The Forgotten Body Parts Series – Rear Delts

My forgotten body part series will cover those muscles that you don’t see flexed on Instagram or talked about on Facebook.

One of the most overlooked muscles is the posterior deltoid, the red headed step child of shoulder training.

Now any of you who have read anything that I (Ian Hales!) have whittled on about before will know is that I believe that every muscle is equal and should be trained with equal intensity. This may upset some of the “functional training” bunch but, hey, balance is the key to a long career in weight training.

The posterior deltoid is a small muscle at the rear of the shoulder being the prime mover in shoulder horizontal abduction, moving the arm away from the medial line of the chest.  Now I do agree the rear delt does get some work during rowing movements but some isolation is definitely needed to make them stand out.

My go-to isolation exercise for rear delts is a single arm dumbbell raise (sat sideways on a bench), this allows for the use of a slightly heavier weight than bent over lateral raises. I do x sets of x-z reps.

Then I do 3 sets of face pulls or rear delt cable flies − 20 + reps to burn them out.

At at the ripeair traffic controller old age of 44 I am overly cautious with any shoulder training. As anyone doing a shoulder workout for the first time will tell you most of the motions are completely abnormal.  You hardly ever raise your arm out to the side laterally or in a rear fly motion in everyday life (unless you’re an air traffic controller – you know the guy with the paddles who parks the plane).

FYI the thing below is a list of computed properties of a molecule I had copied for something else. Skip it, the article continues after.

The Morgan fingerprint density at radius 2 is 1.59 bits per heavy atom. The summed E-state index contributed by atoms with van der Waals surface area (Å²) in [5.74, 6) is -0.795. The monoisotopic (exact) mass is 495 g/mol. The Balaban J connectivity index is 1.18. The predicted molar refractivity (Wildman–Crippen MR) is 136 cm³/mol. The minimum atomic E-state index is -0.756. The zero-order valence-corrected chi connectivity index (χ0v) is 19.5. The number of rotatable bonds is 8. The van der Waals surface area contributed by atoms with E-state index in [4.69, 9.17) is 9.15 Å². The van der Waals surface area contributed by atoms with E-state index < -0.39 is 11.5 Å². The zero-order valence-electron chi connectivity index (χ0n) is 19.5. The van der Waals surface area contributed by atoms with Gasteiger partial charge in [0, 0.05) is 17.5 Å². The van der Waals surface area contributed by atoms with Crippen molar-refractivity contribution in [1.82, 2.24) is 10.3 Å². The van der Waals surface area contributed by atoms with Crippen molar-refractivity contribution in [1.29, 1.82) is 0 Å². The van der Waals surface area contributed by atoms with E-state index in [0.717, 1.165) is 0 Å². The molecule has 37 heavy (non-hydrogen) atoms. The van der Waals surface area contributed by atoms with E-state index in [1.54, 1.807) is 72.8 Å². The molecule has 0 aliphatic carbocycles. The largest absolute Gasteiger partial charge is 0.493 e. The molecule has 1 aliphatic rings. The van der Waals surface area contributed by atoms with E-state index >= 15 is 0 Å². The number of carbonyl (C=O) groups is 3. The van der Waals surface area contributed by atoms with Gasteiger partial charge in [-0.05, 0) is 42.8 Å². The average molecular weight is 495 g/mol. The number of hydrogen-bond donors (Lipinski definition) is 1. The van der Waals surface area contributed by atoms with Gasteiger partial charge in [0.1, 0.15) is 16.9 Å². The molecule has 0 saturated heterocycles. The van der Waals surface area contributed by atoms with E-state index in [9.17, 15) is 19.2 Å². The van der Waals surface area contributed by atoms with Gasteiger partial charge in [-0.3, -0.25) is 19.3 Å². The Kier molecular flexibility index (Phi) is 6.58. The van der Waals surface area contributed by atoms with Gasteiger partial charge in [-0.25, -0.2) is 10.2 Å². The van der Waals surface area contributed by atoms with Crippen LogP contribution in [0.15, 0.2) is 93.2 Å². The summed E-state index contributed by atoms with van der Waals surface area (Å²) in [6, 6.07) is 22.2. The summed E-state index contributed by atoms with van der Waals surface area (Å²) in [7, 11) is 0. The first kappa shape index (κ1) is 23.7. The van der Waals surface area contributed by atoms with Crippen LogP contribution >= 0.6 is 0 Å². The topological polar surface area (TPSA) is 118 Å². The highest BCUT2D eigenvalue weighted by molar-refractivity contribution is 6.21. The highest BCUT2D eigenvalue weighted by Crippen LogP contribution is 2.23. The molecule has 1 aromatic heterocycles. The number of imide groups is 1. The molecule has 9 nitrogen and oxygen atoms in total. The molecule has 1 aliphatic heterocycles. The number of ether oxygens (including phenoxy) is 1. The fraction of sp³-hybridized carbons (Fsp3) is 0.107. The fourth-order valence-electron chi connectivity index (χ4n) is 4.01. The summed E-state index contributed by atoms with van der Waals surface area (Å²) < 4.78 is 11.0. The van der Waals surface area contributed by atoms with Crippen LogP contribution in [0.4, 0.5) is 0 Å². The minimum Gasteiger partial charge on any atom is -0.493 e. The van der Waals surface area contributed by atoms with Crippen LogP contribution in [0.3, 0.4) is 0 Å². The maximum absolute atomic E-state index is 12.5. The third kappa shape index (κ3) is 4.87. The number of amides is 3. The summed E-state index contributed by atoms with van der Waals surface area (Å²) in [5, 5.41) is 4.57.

So those smaller shoulder muscles need warming up correctly or I guarantee shoulder pain will hunt you down like a fat kid after an M&M!

I find all smaller muscle groups respond better to a slightly higher rep range 10 to 12, with having the added benefit of the lighter weight being easier on the joints (as opposed to the 6 to 8 rep range for the larger muscle groups like chest and back).

Now this is my personal experience of training myself and others. I have been lifting for over 26 years with no layoffs and it’s always better to side with caution and live to lift another day. Progress comes to a grinding halt once your injured.

Comments are closed.
Positive SSL